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Be grateful for 9/11 compensation

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On Aug. 1, 1943, I flew as deputy lead on the wing of Lt. Col. Addison E. Baker, Van Nuys, Calif., and Maj. John Jerstad, Racine, Wis., on the great low-level bombing raid on the Ploesti, Romania, oil refineries. As we approached the target, it was discovered that the bomb group leading the mission had made a wrong turn and we were approaching Bucharest and would not be able to bomb the target. Baker made the serious decision to break formation and turn 90 degrees to head directly to a refinery. This would take us over most heavily defended area in southeast Europe. On the bomb run, we encountered devastating fire.

Nearing the target, Baker and Jerstad's ship caught fire. They could have belly landed or climbed to bail out, but they held and held until we were nearly there when they jettisoned their bombs and crashed in a ball of fire. Even though our ship was seriously hit, we were able to drop bombs on the target, and, with the help of the Almighty, we returned to our base in North Africa. Fifty-four B-24s went down on this mission. Some 300 men were killed, and 200 became prisoners of war for nearly two years.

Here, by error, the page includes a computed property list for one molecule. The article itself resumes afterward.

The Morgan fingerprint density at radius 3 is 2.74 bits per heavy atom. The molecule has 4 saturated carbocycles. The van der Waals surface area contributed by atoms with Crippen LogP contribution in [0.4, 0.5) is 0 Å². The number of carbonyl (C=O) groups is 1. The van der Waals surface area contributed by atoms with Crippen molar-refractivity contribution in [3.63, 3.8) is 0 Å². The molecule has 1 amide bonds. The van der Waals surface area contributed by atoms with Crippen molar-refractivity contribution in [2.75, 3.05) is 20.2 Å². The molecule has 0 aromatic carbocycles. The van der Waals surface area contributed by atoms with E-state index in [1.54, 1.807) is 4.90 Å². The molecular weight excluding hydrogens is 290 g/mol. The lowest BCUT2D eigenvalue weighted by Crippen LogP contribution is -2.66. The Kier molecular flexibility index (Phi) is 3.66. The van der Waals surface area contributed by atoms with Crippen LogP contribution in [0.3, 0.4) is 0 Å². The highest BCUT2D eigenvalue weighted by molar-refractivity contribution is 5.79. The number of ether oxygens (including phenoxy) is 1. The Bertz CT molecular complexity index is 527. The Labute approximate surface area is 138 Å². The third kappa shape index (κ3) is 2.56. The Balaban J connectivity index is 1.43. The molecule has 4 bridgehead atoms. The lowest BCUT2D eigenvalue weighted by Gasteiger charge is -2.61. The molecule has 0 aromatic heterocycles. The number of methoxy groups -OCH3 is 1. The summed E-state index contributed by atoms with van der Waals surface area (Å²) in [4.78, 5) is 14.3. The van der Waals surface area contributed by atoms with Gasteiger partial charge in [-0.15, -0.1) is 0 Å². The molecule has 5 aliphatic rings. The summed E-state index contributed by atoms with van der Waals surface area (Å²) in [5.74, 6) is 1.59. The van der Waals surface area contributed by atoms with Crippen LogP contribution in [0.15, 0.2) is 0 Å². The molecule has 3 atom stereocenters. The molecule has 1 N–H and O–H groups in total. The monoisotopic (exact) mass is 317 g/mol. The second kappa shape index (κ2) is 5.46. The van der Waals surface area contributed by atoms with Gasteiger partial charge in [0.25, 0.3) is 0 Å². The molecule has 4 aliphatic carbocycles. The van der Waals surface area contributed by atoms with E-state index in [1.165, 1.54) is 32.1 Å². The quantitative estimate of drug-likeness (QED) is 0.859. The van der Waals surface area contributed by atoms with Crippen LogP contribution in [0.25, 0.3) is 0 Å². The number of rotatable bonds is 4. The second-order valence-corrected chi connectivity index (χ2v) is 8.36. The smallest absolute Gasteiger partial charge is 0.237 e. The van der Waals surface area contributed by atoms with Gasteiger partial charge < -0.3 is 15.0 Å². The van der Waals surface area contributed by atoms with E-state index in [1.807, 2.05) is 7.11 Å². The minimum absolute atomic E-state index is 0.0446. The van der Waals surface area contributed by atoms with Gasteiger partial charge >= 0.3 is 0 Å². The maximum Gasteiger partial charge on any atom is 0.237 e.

For these supreme acts of bravery, Congress awarded Baker and Jerstad Medals of Honor, posthumously, and the rest of us received high medals for bravery in action. During World War II, 20,000 men were killed and 26,000 were prisoners of war from the Eighth Air Force alone.

The widows, parents, and loved ones at home received letters from a grateful nation for service beyond the call of duty. This made us very proud and quite pleased to have had the opportunity to serve the country we love.

On Sept. 11, the attack on the World Trade Center and the Pentagon (not unlike the infamous attack on Pearl Harbor) also ignited a war. Many were killed, to the regret and horror of all of us. Congress has initiated an offer to help widows, parents and others who lost someone in that disaster. This offer far exceeds anything available in World War II.

As a veteran who lost many of my buddies and thousands of others in that war, it really hurts to hear of some of those who lost someone on Sept. 11 make demands and strong complaints about the inequality of the offer. Some of them even go so far as to threaten court action to get their awards.

Mrs. Addison Baker and Mr. and Mrs. Jerstad rested in the great pride, which was theirs to have offered such a great sacrifice to help save their country. They received no more.


Walter T. Stewart, who resides in Benjamin, Utah County, is a veteran of World War II.